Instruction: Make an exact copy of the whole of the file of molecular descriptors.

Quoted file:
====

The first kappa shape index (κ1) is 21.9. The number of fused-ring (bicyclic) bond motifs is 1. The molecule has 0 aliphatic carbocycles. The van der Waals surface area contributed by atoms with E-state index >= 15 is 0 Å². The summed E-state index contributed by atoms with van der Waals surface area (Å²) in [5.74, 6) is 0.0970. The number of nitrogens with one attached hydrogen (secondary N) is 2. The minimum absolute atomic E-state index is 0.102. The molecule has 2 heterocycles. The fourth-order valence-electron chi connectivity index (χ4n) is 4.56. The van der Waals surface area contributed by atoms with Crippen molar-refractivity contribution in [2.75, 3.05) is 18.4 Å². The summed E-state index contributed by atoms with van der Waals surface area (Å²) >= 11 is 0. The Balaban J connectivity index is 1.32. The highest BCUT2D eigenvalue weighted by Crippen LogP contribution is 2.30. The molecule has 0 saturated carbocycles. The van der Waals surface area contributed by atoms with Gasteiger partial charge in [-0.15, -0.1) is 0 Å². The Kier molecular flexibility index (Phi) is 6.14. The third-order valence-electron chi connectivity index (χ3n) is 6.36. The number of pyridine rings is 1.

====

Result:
The first kappa shape index (κ1) is 21.9. The number of fused-ring (bicyclic) bond motifs is 1. The molecule has 0 aliphatic carbocycles. The van der Waals surface area contributed by atoms with E-state index >= 15 is 0 Å². The summed E-state index contributed by atoms with van der Waals surface area (Å²) in [5.74, 6) is 0.0970. The number of nitrogens with one attached hydrogen (secondary N) is 2. The minimum absolute atomic E-state index is 0.102. The molecule has 2 heterocycles. The fourth-order valence-electron chi connectivity index (χ4n) is 4.56. The van der Waals surface area contributed by atoms with Crippen molar-refractivity contribution in [2.75, 3.05) is 18.4 Å². The summed E-state index contributed by atoms with van der Waals surface area (Å²) >= 11 is 0. The Balaban J connectivity index is 1.32. The highest BCUT2D eigenvalue weighted by Crippen LogP contribution is 2.30. The molecule has 0 saturated carbocycles. The van der Waals surface area contributed by atoms with Gasteiger partial charge in [-0.15, -0.1) is 0 Å². The Kier molecular flexibility index (Phi) is 6.14. The third-order valence-electron chi connectivity index (χ3n) is 6.36. The number of pyridine rings is 1.